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Gold Rush Fever: A Story of the Klondike, 1898
     

Gold Rush Fever: A Story of the Klondike, 1898

by Barbara Greenwood, Heather Collins (Illustrator)
 

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The year is 1898. Over the last decade, North America has been ground down by a depression. Wages are low, jobs are scarce and people are getting desperate. Although Aunt Rachel isn't happy about 13-year-old Tim and his older brother, Roy, heading off to the Klondike Gold Rush, the possibility of striking it rich is hard to resist. Tim and Roy begin their trek to

Overview

The year is 1898. Over the last decade, North America has been ground down by a depression. Wages are low, jobs are scarce and people are getting desperate. Although Aunt Rachel isn't happy about 13-year-old Tim and his older brother, Roy, heading off to the Klondike Gold Rush, the possibility of striking it rich is hard to resist. Tim and Roy begin their trek to the Yukon filled with excitement. Little do they suspect the harsh realities they'll have to face: blinding snowstorms, raging rapids, backbreaking work and bitter disappointment.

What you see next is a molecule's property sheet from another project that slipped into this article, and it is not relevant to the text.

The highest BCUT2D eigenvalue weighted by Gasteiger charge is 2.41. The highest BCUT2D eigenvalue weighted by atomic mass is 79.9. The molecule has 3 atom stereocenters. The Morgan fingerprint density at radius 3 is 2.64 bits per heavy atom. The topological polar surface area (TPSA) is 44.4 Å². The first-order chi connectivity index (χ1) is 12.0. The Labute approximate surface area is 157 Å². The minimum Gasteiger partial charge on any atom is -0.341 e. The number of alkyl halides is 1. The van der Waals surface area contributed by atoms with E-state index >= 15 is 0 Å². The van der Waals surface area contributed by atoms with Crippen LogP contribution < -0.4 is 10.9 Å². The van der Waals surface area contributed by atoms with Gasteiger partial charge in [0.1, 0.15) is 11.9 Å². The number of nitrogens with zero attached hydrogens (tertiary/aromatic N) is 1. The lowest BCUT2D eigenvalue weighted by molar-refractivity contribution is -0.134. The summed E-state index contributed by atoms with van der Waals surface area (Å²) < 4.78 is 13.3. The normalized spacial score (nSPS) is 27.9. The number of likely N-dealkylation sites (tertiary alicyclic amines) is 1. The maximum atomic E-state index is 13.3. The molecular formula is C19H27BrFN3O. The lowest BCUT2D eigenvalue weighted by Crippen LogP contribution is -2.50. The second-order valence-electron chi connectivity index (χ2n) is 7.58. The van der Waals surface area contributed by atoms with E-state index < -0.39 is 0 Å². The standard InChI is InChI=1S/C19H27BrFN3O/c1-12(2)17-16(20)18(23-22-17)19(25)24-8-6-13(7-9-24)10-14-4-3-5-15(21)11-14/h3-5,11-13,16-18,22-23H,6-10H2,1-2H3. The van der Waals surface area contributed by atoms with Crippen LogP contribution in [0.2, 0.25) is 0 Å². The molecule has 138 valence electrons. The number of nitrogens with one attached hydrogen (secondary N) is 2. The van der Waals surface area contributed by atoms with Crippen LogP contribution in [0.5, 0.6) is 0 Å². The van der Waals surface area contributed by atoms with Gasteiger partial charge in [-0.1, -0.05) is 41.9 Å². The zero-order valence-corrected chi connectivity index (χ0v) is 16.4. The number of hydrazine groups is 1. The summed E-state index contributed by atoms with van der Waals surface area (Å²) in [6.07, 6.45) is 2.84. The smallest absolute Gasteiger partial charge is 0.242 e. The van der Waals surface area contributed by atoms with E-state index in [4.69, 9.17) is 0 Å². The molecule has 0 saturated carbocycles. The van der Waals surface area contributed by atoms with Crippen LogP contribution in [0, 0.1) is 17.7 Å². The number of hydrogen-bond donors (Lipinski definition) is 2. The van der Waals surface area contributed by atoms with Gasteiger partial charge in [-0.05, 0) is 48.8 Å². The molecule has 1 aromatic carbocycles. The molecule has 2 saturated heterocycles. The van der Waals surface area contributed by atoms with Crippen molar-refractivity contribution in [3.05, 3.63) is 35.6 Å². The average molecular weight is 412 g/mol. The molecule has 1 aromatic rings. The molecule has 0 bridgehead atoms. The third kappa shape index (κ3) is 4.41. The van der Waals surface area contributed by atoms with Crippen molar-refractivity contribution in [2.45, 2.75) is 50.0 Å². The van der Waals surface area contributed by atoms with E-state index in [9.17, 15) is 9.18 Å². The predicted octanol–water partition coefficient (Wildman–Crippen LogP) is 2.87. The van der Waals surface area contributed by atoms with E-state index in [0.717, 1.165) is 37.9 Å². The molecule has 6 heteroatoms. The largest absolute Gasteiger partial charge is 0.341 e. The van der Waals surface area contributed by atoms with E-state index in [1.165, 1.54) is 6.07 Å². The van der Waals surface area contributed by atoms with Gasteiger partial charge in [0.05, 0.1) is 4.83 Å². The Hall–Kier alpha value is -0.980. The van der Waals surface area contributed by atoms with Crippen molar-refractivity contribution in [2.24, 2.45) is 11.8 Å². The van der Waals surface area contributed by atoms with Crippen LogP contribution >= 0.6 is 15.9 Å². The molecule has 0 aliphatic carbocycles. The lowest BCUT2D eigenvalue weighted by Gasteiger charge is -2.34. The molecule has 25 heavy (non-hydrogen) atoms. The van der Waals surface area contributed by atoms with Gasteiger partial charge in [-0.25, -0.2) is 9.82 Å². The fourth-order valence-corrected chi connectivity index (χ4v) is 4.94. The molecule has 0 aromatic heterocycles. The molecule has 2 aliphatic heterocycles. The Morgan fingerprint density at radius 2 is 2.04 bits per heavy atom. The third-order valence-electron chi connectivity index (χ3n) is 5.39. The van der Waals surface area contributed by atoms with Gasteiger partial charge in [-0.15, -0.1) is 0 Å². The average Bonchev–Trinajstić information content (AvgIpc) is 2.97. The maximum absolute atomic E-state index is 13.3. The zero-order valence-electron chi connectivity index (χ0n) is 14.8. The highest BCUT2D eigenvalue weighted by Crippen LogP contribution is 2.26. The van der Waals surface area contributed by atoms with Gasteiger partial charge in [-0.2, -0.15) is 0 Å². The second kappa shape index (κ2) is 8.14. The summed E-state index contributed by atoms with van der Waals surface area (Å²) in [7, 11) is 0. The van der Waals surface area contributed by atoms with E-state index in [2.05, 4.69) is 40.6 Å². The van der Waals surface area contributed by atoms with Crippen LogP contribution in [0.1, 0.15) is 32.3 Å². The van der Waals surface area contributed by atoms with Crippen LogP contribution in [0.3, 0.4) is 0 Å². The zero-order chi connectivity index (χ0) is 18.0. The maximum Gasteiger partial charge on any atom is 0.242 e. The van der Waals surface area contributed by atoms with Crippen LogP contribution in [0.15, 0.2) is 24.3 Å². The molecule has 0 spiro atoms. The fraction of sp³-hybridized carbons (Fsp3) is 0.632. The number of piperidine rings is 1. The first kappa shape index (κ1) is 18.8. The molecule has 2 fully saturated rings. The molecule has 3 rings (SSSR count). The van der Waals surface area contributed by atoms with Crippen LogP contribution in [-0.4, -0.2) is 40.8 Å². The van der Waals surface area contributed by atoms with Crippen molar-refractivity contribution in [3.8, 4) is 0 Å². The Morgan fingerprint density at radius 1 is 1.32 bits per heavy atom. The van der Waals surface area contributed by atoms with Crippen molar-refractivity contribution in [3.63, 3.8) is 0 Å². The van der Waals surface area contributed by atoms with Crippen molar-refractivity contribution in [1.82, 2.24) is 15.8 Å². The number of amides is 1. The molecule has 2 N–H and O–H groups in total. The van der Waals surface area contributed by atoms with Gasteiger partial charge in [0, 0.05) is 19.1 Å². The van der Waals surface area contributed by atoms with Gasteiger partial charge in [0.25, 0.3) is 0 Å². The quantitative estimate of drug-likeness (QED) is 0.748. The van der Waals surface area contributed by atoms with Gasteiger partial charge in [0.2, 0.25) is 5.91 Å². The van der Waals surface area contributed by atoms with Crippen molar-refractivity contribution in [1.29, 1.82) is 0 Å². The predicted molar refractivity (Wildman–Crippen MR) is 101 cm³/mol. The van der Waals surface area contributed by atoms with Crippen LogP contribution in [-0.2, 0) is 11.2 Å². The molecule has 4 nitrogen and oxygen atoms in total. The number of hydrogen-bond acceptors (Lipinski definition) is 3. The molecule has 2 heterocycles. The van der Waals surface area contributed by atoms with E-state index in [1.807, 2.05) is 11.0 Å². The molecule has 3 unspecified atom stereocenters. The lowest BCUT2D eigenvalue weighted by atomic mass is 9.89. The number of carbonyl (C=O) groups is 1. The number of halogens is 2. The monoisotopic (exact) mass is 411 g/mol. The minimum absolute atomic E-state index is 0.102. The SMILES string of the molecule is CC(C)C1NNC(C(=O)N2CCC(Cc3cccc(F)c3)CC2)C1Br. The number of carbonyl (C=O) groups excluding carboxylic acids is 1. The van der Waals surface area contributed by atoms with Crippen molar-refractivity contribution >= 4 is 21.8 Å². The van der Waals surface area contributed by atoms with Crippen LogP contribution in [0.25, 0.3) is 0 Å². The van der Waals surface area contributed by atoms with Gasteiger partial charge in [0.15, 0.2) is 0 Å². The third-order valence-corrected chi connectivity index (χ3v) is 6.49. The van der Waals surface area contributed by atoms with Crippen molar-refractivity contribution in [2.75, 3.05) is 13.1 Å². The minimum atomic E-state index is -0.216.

In this unique book, each chapter is followed with factual information, illustrations and photographs of the people and places of the time. In addition, easy-to-do activities help bring the historical period to life.

Editorial Reviews

From the Publisher
Through a comfortable combination of fiction and nonfiction, this book presents the life of a young miner during the Klondike gold rush between 1897 and 1899. Between sections of the story are pages discussing everything from the supplies needed for the trip to gambling in the town of Dawson to methods of mining and panning for gold. In addition to period photographs, excellent shaded pencil drawings appear throughout the book.—Booklist

Well-researched and well-designed books like this remind us of exactly what gave rise to the persistent Klondike legends of today.—Quill & Quire

Quill & Quire
Well-researched and well-designed books like this remind us of exactly what gave rise to the persistent Klondike legends of today.
Booklist
Through a comfortable combination of fiction and nonfiction, this book presents the life of a young miner during the Klondike gold rush between 1897 and 1899. Between sections of the story are pages discussing everything from the supplies needed for the trip to gambling in the town of Dawson to methods of mining and panning for gold. In addition to period photographs, excellent shaded pencil drawings appear throughout the book.